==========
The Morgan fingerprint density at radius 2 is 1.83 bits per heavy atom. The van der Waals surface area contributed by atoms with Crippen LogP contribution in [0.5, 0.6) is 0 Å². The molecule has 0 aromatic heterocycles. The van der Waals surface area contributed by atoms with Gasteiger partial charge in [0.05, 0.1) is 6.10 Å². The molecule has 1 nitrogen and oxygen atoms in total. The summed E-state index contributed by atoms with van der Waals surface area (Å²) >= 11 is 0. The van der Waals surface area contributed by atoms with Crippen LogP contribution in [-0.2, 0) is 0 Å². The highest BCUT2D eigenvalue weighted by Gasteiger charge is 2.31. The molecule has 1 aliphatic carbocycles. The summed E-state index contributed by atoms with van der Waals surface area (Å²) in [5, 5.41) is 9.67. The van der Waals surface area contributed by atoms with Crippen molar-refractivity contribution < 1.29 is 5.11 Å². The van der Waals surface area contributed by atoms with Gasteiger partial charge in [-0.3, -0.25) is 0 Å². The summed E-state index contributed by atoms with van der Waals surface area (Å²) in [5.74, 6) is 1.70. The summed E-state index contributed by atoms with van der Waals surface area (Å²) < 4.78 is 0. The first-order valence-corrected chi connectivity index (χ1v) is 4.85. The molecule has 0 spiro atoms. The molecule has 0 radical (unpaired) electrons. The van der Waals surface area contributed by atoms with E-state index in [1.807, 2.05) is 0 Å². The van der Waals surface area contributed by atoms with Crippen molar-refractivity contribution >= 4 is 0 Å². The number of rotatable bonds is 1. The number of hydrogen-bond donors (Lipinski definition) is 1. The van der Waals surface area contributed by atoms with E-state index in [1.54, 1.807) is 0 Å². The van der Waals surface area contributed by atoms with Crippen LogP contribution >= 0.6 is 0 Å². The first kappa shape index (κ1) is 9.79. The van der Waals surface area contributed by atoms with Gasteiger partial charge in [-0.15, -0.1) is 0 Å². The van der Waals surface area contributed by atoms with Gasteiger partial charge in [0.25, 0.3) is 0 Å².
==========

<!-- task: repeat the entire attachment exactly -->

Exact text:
The Morgan fingerprint density at radius 2 is 1.83 bits per heavy atom. The van der Waals surface area contributed by atoms with Crippen LogP contribution in [0.5, 0.6) is 0 Å². The molecule has 0 aromatic heterocycles. The van der Waals surface area contributed by atoms with Gasteiger partial charge in [0.05, 0.1) is 6.10 Å². The molecule has 1 nitrogen and oxygen atoms in total. The summed E-state index contributed by atoms with van der Waals surface area (Å²) >= 11 is 0. The van der Waals surface area contributed by atoms with Crippen LogP contribution in [-0.2, 0) is 0 Å². The highest BCUT2D eigenvalue weighted by Gasteiger charge is 2.31. The molecule has 1 aliphatic carbocycles. The summed E-state index contributed by atoms with van der Waals surface area (Å²) in [5, 5.41) is 9.67. The van der Waals surface area contributed by atoms with Crippen molar-refractivity contribution < 1.29 is 5.11 Å². The van der Waals surface area contributed by atoms with Gasteiger partial charge in [-0.3, -0.25) is 0 Å². The summed E-state index contributed by atoms with van der Waals surface area (Å²) in [5.74, 6) is 1.70. The summed E-state index contributed by atoms with van der Waals surface area (Å²) < 4.78 is 0. The first-order valence-corrected chi connectivity index (χ1v) is 4.85. The molecule has 0 spiro atoms. The molecule has 0 radical (unpaired) electrons. The van der Waals surface area contributed by atoms with E-state index in [1.807, 2.05) is 0 Å². The van der Waals surface area contributed by atoms with Crippen molar-refractivity contribution >= 4 is 0 Å². The number of rotatable bonds is 1. The number of hydrogen-bond donors (Lipinski definition) is 1. The van der Waals surface area contributed by atoms with E-state index in [1.54, 1.807) is 0 Å². The van der Waals surface area contributed by atoms with Crippen LogP contribution >= 0.6 is 0 Å². The first kappa shape index (κ1) is 9.79. The van der Waals surface area contributed by atoms with Gasteiger partial charge in [-0.15, -0.1) is 0 Å². The van der Waals surface area contributed by atoms with Gasteiger partial charge in [0.25, 0.3) is 0 Å².